Blood Pressure – What it is and What to look out for
Blood pressure is a combination of systolic and diastolic pressure. Systolic pressure represents blood force, or pressure, while the heart is beating and diastolic pressure stands for blood pressure when the heart is at rest.
Systolic pressure is the top measurement in a blood pressure reading. In a reading of 130/80, 130 represents systolic pressure and 80 represents diastolic pressure. In pre-hypertension, systolic numbers range from 120–129 and diastolic numbers are less than 80.
Blood pressure ranges include:
Normal: Less than 120/80 mm Hg
Pre-hypertension: Systolic between 120–129 and diastolic less than 80
Stage 1 high blood pressure: Systolic between 130–139 or diastolic between 80–89
Stage 2 high blood pressure: Systolic at least 140 or diastolic at least 90 mm Hg
High blood pressure happens when the pressure on the arteries and blood vessels becomes too high and the arterial wall becomes distorted causing extra stress on the heart. Long term-high blood pressure increases the risk of stroke, heart attack and diabetes.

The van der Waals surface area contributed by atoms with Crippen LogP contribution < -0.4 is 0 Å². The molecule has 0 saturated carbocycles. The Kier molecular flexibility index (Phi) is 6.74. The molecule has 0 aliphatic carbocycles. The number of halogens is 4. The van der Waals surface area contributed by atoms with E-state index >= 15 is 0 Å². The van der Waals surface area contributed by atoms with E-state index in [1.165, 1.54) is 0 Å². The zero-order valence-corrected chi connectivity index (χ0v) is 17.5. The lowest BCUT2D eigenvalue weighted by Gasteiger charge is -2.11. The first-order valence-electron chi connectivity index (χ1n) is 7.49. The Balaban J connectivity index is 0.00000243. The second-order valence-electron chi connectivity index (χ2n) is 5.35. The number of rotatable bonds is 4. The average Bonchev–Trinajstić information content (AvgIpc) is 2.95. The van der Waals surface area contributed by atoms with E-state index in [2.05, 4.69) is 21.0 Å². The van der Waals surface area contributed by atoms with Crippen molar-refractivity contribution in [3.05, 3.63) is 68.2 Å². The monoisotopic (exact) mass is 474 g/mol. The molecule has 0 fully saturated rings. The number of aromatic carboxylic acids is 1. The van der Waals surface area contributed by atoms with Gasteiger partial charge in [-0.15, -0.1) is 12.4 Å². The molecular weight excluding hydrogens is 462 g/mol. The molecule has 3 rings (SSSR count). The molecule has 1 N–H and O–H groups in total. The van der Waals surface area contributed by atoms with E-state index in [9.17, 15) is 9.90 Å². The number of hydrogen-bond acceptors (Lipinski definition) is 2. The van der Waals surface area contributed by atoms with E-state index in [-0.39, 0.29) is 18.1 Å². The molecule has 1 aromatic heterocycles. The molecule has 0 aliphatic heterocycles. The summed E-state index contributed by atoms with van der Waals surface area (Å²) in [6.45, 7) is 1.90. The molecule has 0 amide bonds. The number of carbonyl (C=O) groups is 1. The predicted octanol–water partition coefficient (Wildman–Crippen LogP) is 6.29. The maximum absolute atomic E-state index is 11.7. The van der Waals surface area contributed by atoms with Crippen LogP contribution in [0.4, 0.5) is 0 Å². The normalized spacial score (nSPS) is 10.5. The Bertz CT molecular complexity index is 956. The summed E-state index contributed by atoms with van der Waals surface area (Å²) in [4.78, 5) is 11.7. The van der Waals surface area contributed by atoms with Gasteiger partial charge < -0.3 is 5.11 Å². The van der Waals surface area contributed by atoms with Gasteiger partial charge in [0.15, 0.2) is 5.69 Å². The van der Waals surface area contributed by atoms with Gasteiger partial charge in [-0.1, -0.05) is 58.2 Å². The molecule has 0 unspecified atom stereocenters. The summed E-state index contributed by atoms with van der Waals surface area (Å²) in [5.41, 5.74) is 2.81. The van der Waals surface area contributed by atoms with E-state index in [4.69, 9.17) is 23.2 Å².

Results of high blood pressure include:
- Arterial damage
- Heart failure
- Blocked or ruptured blood vessels
- Reduced kidney function
- Vision loss
- Loss of cognitive function: concentration, memory and ability to learn
- Metabolic syndrome: a cluster of metabolic disorders such as high cholesterol and insulin, atherosclerosis and increased waist size
There can be no symptoms as blood pressure increases, but warning signs for very high blood pressure can include chest pains, confusion, headaches, ear noise or buzzing, irregular heartbeat, nosebleeds, tiredness or vision changes.
Causes of high blood pressure include:
- High-salt diet
- Poor nutritional dietary intake
- Emotional stress
- Birth control pills
- Lack of exercise
- Heavy-metal poisoning
How to Monitor Your Blood Pressure
- Don’t exercise, eat, drink caffeinated beverages or smoke within 30 minutes of measuring your blood pressure.
- Sit still with your back straight and your feet flat on the floor. Follow your monitor’s instructions or ask your doctor how to use it correctly.
- Make sure you check your blood pressure at the same time each day.
- Check your blood pressure two or three times each time you sit down to measure it. Wait one minute in between each reading. Be sure to track your measurements, either writing them down in a journal or using an online tracker.